Jul 172016
 

New UK TV licencing laws will come into effect on the 1st September 2016, closing the so called “BBC iPlayer loophole”.

Current UK TV licencing laws require you to have a UK TV Licence to watch any live TV channels on any device within the UK.

But these law did not apply to catch up Tv services such as BBC iPlayer.

So people could not pay a UK TV Licence but still watch UK TV via iPlayer on catch up perfectly legally, and for free.

This has meant many people have been watching UK TV content without paying the UK TV Licence, costing the BBC millions in revenue, at a time when its finances have been under pressure to make savings. These saving have meant a cut in service,s most notably in sporting rights, such as the loss f Formula One, live Open golf…

However, on the 7 July 2016, the UK Government have updated the Communications Act 2003 which makes it a legal requirement to have a UK TV Licence even if you only watch UK TV on Catch Up services.

This new section of law comes into effect on the 1st September 2016.

The TV Licensing website has already been amended to state that a UK TV Licence will be needed to watch BBC catch-up services from 1 September 2016. Note that it is BBC catch-up services only (using any device), although:

– S4C TV on demand on BBC iPlayer is excluded
– listening to radio on BBC iPlayer is excluded

How they police this is not known at the moment, but it may involve inputting your UK TV Licence number into your mobile device before being able to access such services. BBC iPlayer services on Sky and Freesat satellite receivers are not expected to be affected-

If you live in Spain, then there is no TV Licence scheme. In Spain you can watch any TV from any country without a TV Licence. So you can legally watch UK TV via satellite (Sky or Freesat) without a UK TV license, as the UK TV license applies only to UK properties. However if you want to watch the iPlayer services on a mobile device in Spain, (using VPN to get around the geo blocking) then you will need a UK TV licence to input in that mobile device to access iPlayer come September 2016.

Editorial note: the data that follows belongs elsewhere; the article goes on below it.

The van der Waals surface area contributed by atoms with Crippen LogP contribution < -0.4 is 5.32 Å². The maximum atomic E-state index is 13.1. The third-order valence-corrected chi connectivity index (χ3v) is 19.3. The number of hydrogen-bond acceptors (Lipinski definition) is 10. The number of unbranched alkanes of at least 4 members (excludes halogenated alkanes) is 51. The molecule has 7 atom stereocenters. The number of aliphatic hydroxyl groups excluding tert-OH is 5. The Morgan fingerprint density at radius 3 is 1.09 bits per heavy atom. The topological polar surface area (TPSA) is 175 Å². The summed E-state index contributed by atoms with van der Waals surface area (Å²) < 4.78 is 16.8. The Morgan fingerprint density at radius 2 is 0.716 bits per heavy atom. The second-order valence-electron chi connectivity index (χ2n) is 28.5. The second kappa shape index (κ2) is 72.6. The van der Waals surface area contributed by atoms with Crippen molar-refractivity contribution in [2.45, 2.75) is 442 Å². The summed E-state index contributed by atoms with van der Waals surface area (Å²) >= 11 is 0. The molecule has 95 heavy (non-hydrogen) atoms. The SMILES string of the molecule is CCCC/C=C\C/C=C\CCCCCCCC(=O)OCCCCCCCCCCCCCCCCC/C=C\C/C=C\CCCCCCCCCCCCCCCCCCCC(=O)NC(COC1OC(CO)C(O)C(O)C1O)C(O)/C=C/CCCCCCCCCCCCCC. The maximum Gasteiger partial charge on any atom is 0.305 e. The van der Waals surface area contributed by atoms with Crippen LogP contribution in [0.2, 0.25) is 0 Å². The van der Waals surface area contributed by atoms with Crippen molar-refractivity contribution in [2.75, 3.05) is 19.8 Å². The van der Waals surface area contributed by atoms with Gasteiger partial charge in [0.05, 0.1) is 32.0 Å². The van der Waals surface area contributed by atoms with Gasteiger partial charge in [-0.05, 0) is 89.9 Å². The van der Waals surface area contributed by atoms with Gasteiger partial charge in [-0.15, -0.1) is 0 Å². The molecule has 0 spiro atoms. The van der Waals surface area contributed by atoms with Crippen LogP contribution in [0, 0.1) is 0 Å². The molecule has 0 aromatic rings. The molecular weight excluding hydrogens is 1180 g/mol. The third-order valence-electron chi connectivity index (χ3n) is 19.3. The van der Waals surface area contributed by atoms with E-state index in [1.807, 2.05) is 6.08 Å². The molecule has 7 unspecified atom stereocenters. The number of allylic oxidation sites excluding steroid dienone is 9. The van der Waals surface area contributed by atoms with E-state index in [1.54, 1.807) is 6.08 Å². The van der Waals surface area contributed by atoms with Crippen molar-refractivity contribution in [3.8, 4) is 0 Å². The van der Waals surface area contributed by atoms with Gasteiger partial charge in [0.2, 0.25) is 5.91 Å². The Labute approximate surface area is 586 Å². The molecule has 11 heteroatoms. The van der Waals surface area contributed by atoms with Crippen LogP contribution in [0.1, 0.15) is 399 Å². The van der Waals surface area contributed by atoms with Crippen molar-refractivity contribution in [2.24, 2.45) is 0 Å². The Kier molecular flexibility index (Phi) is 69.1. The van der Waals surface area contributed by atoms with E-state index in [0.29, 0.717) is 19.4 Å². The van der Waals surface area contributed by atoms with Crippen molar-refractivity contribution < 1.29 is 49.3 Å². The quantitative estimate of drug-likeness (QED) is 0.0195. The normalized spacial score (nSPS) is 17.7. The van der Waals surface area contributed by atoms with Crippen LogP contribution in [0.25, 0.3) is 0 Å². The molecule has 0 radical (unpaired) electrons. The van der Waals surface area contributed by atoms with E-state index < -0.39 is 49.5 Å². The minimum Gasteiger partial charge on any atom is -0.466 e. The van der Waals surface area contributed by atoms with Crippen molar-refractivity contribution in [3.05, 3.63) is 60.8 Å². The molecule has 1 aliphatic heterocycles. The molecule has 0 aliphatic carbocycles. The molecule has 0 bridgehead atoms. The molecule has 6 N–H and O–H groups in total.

One Response to “TV Licence and BBC iPlayer loophole to be closed in September.”

  1. How will they police this? With great difficulty is the answer. At the moment a TV licence is needed to watch “live” content on the BBC iPlayer, but there’s no need to input any licence details. The user is simply invited to tick a box confirming that they have a valid TV licence. I would expect the BBC to retain this “honesty box” system for the sake of simplicity. It is also true to say that a lot of people are covered by a TV licence, but do not know the licence number (e.g. children in licensed households, people viewing in someone else’s licensed property).
    As for the idea that the BBC is losing millions in revenue to people exploiting the so-called iPlayer loophole, that is incorrect. Only 1 or 2% of unlicensed people are using the BBC iPlayer for catch-up services only.

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